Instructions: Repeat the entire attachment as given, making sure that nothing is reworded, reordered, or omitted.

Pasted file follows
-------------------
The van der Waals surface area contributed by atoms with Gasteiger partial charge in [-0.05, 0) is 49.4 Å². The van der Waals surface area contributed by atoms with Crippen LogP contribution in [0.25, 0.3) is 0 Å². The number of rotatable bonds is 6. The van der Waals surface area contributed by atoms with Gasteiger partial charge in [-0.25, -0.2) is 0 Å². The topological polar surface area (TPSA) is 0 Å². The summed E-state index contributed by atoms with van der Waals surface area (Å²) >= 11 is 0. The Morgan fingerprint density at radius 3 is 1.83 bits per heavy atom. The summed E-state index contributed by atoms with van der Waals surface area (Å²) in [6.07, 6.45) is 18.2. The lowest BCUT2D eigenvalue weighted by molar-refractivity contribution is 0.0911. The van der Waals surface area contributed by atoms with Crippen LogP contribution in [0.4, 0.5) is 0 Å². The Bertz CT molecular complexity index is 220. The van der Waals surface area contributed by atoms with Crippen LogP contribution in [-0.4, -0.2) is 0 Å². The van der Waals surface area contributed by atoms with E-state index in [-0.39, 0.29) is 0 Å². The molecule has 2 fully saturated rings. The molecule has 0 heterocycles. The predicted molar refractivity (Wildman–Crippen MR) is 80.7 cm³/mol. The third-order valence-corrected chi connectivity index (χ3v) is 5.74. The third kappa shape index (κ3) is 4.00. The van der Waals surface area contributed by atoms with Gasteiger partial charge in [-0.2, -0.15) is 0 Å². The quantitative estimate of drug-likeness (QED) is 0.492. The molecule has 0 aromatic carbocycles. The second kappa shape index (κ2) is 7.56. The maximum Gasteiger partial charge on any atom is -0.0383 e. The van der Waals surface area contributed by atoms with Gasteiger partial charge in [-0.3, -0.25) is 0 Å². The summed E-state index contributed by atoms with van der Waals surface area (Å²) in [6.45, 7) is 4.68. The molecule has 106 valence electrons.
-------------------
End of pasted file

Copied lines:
The van der Waals surface area contributed by atoms with Gasteiger partial charge in [-0.05, 0) is 49.4 Å². The van der Waals surface area contributed by atoms with Crippen LogP contribution in [0.25, 0.3) is 0 Å². The number of rotatable bonds is 6. The van der Waals surface area contributed by atoms with Gasteiger partial charge in [-0.25, -0.2) is 0 Å². The topological polar surface area (TPSA) is 0 Å². The summed E-state index contributed by atoms with van der Waals surface area (Å²) >= 11 is 0. The Morgan fingerprint density at radius 3 is 1.83 bits per heavy atom. The summed E-state index contributed by atoms with van der Waals surface area (Å²) in [6.07, 6.45) is 18.2. The lowest BCUT2D eigenvalue weighted by molar-refractivity contribution is 0.0911. The van der Waals surface area contributed by atoms with Crippen LogP contribution in [0.4, 0.5) is 0 Å². The Bertz CT molecular complexity index is 220. The van der Waals surface area contributed by atoms with Crippen LogP contribution in [-0.4, -0.2) is 0 Å². The van der Waals surface area contributed by atoms with E-state index in [-0.39, 0.29) is 0 Å². The molecule has 2 fully saturated rings. The molecule has 0 heterocycles. The predicted molar refractivity (Wildman–Crippen MR) is 80.7 cm³/mol. The third-order valence-corrected chi connectivity index (χ3v) is 5.74. The third kappa shape index (κ3) is 4.00. The van der Waals surface area contributed by atoms with Gasteiger partial charge in [-0.2, -0.15) is 0 Å². The quantitative estimate of drug-likeness (QED) is 0.492. The molecule has 0 aromatic carbocycles. The second kappa shape index (κ2) is 7.56. The maximum Gasteiger partial charge on any atom is -0.0383 e. The van der Waals surface area contributed by atoms with Gasteiger partial charge in [-0.3, -0.25) is 0 Å². The summed E-state index contributed by atoms with van der Waals surface area (Å²) in [6.45, 7) is 4.68. The molecule has 106 valence electrons.